Assisted equine reproduction has opened up new possibilities in the equine sporting community for horses where this was once limited. With the help of your equine veterinary specialist you can det ...View Article
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Posted on 04-20-2017
Most days, Dianne Welde’s gelding, Ringo, looks like he’s about to step into the show ring. The blaze down his face and all four of his stockings are bright white; his mane and tail are shiny and tangle-free; and Welde can almost see her reflection in his coat. Welde attributes Ringo’s shimmer to his diet—high-quality hay and plenty of good pasture as a foundation, along with quality feed that provides Ringo with some calories from fat. But she does not discount the fact that the horse also gets regular grooming—lots of it—from head to toe.
“Of course, I groom him before every ride, but even on days when I’m not riding, I give him ‘a spa day,’ ” says Welde, a Western and English dressage rider from Parrish, Florida. “I just want to get my hands on the horse and check him out because you never know what you’re going to find.”
Welde’s logic is spot-on, says Susan L. White, DVM, Dipl. ACVIM, Josiah Meigs Distinguished Professor Emeritus in the University of Georgia’s Department of Large Animal Medicine, in Athens. White says it does take plenty of grooming to get a coat that gleams. But the true secret to shine, as is the case with any healthy skin and hair, lies in caring for what’s beneath it.
“A healthy, shiny coat starts with diet,” says White. “That means getting fat and vitamins A, D, and E.”
Like humans, horses need vitamin D to be able to absorb calcium to maintain strong bones. Also like humans, horses get vitamin D from sunlight. But while many of us drink fortified milk for the additional vitamin D we need, horses must obtain theirs from what they eat. Vitamin A helps a horse mount an immune response to infection and is important for healthy skin and for night vision, among other benefits. Finally, vitamin E is an antioxidant that horses get from eating fresh forage. Both vitamins D and E are fat-soluble, meaning they’re absorbed by dietary fat in the body.
“Fats help horses process vitamins,” says equine nutritionist Lori Warren, PhD, PAS, an associate professor in the University of Florida’s Department of Animal Sciences, in Gainesville. “So horses may need oil or flaxseed added to their diets.”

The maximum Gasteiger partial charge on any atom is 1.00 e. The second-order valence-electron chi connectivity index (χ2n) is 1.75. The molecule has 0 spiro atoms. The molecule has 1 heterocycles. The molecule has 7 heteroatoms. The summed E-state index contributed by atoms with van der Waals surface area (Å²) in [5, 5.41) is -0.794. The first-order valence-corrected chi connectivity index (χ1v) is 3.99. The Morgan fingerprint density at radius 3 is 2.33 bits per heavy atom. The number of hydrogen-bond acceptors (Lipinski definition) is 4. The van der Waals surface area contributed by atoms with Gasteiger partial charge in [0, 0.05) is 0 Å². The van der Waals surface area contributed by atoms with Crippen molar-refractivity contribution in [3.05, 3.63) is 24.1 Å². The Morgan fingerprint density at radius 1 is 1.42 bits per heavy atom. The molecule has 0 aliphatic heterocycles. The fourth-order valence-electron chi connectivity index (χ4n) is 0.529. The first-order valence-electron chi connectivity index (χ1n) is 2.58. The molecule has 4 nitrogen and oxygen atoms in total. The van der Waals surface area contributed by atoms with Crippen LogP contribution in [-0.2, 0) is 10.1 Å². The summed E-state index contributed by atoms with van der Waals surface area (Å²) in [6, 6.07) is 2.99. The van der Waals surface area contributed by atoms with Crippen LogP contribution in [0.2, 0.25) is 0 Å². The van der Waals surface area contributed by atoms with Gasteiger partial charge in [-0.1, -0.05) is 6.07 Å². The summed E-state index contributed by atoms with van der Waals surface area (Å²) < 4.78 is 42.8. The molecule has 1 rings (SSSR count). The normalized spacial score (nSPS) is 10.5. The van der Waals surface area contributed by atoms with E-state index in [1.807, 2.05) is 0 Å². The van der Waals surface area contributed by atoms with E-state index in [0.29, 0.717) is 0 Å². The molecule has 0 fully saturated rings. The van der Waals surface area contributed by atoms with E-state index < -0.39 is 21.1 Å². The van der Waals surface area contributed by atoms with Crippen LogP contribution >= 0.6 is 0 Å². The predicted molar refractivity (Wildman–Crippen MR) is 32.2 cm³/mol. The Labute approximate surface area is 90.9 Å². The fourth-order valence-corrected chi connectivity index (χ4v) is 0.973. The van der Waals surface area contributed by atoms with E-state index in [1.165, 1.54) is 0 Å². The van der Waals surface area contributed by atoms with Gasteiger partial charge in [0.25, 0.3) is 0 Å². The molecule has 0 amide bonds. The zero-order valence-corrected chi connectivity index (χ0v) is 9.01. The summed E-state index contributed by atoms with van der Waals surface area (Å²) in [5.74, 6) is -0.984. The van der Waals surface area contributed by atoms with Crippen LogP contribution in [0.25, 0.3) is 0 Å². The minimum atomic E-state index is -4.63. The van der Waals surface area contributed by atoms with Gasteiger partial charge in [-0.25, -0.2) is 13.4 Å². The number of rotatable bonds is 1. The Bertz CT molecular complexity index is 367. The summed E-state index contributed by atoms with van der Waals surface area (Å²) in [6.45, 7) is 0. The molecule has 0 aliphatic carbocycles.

Warren says fats such as fish oil and flaxseeds are omega-3 fatty acids, which have immune-boosting and anti-inflammatory effects. Corn oil, on the other hand, is an omega-6 fatty acid, which researchers believe to be pro-inflammatory. Adding omega-3s to a horse’s diet promotes healthy skin and might also boost the immune system and combat a variety of inflammatory conditions.
In any case, owners who want to support the development of a healthy, shiny coat should ensure their horses are getting enough of these necessary nutrients. Some owners believe this means adding supplements to their horses’ diets, which isn’t always the case.
Warren says supplements should fix vitamin and mineral deficits in a horse’s diet. However, she notes that most supplements do not provide enough of any vitamin or mineral to make a difference.
“So we see a lot of supplementation because the owners want to do the right thing for their animals,” she says. “There is a psychological component on the part of the owners,” that compels them to purchase a variety of these supplements without necessarily confirming need.
Warren says the best way for owners to figure out if a supplement is providing a horse with the vitamins and minerals he needs for a healthy coat is to examine the product’s label.
“All the labels are available online and are pretty easy to find,” Warren says. “But when you study the label, make sure you get help from someone who actually knows what the ingredients mean.”
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